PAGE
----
The Utter Despair Behind the Captive Dolphin’s Smile   
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The images in the following program are highly sensitive and may be as disturbing to viewers as they were to us. However, we have to show the truth about cruelty to animals, praying that you will help to stop it.

Conscientious viewers, this is the Stop Animal Cruelty series on Supreme Master Television. Today we will hear from prominent dolphin advocate and director of SaveJapanDolphins.org Mr. Richard (Ric) O’Barry who is also known for his role in the Academy Award-winning documentary “The Cove.” The film exposes the sheer terror encountered by the approximately 20,000 dolphins that are annually trapped in a cove and then murdered for meat in Taiji, Japan. Some of the captured dolphins however are kept alive and sold to aquariums, zoos and so-called amusement parks.

Ric O’Barry was once a dolphin trainer for the popular American TV show “Flipper,” however he had a change of heart when he saw the terrible emotional and physical toll that life in captivity has on these sensitive and intelligent beings. Dolphins have a very large cerebral cortex and an associational neocortex of significant size. They have an impressive cognitive capacity. Scientific studies have shown them to be self-aware and very social beings.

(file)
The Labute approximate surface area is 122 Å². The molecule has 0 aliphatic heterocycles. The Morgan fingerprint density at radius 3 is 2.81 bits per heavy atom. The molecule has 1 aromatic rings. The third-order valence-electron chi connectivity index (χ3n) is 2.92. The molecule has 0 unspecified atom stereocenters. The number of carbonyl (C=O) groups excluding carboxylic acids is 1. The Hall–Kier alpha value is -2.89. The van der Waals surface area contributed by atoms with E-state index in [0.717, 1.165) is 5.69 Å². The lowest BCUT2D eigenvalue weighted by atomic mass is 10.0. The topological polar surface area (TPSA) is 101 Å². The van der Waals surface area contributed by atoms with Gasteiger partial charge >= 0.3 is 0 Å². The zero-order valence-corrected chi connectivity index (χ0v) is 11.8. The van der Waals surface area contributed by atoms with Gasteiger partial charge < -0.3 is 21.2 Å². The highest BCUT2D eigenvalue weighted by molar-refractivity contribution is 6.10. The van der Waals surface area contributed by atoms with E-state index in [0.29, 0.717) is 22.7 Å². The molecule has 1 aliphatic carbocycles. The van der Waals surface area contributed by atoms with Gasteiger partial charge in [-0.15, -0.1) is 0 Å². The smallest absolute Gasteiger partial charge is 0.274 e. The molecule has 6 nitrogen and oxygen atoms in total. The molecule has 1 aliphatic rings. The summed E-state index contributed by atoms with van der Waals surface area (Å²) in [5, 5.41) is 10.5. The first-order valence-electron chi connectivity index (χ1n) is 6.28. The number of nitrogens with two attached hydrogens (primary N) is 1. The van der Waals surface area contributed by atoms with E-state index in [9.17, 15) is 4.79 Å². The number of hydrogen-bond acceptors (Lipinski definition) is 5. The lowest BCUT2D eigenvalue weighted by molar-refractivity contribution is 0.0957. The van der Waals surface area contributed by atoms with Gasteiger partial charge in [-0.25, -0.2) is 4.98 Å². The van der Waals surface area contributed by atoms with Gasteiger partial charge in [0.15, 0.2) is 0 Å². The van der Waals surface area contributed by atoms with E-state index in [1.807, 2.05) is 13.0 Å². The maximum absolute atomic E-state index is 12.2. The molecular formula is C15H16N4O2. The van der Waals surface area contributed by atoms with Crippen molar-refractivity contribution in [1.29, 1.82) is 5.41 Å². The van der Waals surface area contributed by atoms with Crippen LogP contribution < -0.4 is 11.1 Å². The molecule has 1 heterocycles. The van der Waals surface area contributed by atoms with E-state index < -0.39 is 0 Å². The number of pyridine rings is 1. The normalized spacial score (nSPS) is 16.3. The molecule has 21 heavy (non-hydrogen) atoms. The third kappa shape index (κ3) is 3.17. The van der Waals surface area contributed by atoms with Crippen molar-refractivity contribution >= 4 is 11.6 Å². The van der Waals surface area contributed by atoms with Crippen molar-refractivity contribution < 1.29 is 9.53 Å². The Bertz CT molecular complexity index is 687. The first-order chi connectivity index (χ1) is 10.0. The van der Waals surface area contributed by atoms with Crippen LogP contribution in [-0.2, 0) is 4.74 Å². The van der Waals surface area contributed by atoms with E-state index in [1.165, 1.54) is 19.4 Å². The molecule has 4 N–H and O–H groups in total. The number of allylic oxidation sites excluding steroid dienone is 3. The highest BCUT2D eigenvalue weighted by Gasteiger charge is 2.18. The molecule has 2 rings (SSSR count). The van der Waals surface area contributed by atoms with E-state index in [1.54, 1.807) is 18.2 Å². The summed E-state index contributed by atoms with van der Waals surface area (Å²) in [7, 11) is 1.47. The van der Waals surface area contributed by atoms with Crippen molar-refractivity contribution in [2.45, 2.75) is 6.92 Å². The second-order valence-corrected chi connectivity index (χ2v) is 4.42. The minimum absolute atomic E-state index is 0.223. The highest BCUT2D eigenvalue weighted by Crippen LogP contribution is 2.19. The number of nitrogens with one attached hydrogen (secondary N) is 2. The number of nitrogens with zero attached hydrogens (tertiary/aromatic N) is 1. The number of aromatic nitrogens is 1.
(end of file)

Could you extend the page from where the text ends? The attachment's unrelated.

Dr. Louis M. Herman, a faculty member of the Department of Oceanography at the University of Hawaii, USA describes dolphins as our “cognitive cousins” to highlight the fact that Bottlenose dolphins’ level of reasoning is the same as that of humans and the great apes.

The enormous stress of being chased and herded into a small cove is more than these beings can bear; they are so terrified that some will die of shock and pregnant females may spontaneously abort their fetuses. The dolphins that do escape become extremely upset upon seeing their pod, or family members, captured and in distress and sometimes instead of fleeing in fear, will stay to try and release or simply comfort their loved ones.

And much like in "The Cove," in "The Cove" you see them putting a long pole in the water and then they hit it with a hammer, and it creates a wall of sound. And that drives the dolphins in. It terrorizes them. They do the same thing in the Solomon Islands, except they use very small canoes, and they have a hand-carved paddle. It's a solid, solid tree trunk. And they go out and they have two river stones, very dense stones. When they find the dolphins, they bang them together and that drives them into the cove, just like in Taiji, and they’re slaughtered. Some are captured.

Mr. O’Barry came to Singapore in early October 2011 to try and convince a local resort constructing an aquarium to free 25 Bottlenose dolphins they purchased to put on display. These cetaceans were caught in the waters off the Solomon Islands, a nation in the South Pacific, which is a big source of dolphins for the aquarium and zoo industries.

Well, there are 25 right now there that are going to China. But there are not that many dolphins there and they keep taking more and more. They took 25 to another casino resort in Dubai. There was about 80 that went to Mexico to a dolphin abusement park. There were 25 that went to the Philippines that are scheduled to come here (Singapore) and now there are 25 more that they want to sell them to China. All of them captured violently, a lot of them died in the process.